“When I first got here, the [intern] orientation was talking about all business stuff…supply chain..and I’m a computer science major, and I was thinking, uh-oh, I’m in the wrong place.” Kelley Duran said as we settled down to talk about her internship here at Cisco. Her classmate Samuel Sandoval had the same reaction: “Honestly, I thought I was in [the] wrong group… since I’m in IT [information technology]”
Internships are a great way for students to make the connection between their studies and the business world. Combining education with practical application through internships means an easier transition into the workforce after college. Even better is when education and personal expertise are both channeled into the right internship.
Kelley and Samuel are studying Computer Science and Information Technology respectively at the National Technical Institute for the Deaf (NTID) at the Rochester Institute of Technology in New York. I sat down with Kelley, Samuel and their Cisco mentor Shraddha Chaplot to get their thoughts on how to create a successful internship program for college students with hearing disabilities.
Samuel Sandoval, Shraddha Chaplot and Kelley Duran spell Cisco in American Sign Language at Cisco Headquarters
Samuel and Kelley interned for 11 weeks in Cisco’s Software Engineering Accessibility team. The Cisco Accessibility team is focused on ensuring Cisco products are accessible and usable by people with disabilities, whether by design or through compatible use with assistive technology.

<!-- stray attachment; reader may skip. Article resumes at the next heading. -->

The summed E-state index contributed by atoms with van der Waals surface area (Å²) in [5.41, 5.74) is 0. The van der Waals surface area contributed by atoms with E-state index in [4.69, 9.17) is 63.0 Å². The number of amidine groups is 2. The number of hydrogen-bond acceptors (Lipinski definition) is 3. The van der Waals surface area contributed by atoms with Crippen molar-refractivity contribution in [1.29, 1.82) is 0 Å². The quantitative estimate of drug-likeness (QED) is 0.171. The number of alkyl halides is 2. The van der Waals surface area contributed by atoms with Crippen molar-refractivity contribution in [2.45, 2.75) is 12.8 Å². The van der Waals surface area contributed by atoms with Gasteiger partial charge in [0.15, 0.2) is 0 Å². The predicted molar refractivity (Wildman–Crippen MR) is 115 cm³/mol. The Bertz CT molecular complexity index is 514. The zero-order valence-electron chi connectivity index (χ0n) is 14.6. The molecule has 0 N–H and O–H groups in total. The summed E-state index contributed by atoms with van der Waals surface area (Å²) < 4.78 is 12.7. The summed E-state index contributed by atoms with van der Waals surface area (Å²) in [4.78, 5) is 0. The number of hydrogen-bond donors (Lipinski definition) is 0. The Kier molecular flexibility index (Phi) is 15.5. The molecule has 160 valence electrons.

Samuel worked as a lead developer for real time text chat on the Read More »
Tags: accessibility, ASL, Cisco, Cius, deaf, disability, diversity, hearingimpaired, inclusion, intern, interpreter, TelePresence, VRI
It seems like only a year ago when I stepped in the Cisco office as a new hire fresh out of college. Oh wait, it was just a year ago when all this happened. Time flies when work is never dull and learning seems never-ending. I can go on and on about all the lessons I learned, awesome projects I got to witness and work on, the supportive team I work with, etcetera etcetera. Instead of writing a 365-page book documenting my adventures at Cisco (a page a day is an underestimation by the way), I’ll summarize the top three things I learned at Cisco.
1. Don’t be afraid to make your ideas heard:
I don’t know about you, but when I first started, approaching a colleague, manager, or director with a new idea seemed more intimidating than jumping off an airplane 5,000 feet above the ground in a sky diving lesson. Mind you, I have a serious case of acrophobia (read: fear of heights). When you’re new, everyone else is more senior than you, has more experience under the belt, knows more about the ins and outs of Cisco, and need I say more? The idea of bringing a new idea to the table seems almost ridiculous.
“Someone must have come up with the idea before.”
“What if they say no?” Read More »
Tags: Cisco, college, new hire, thankful, thanks, work life balance, working at cisco
All I am asking
Is a little respect…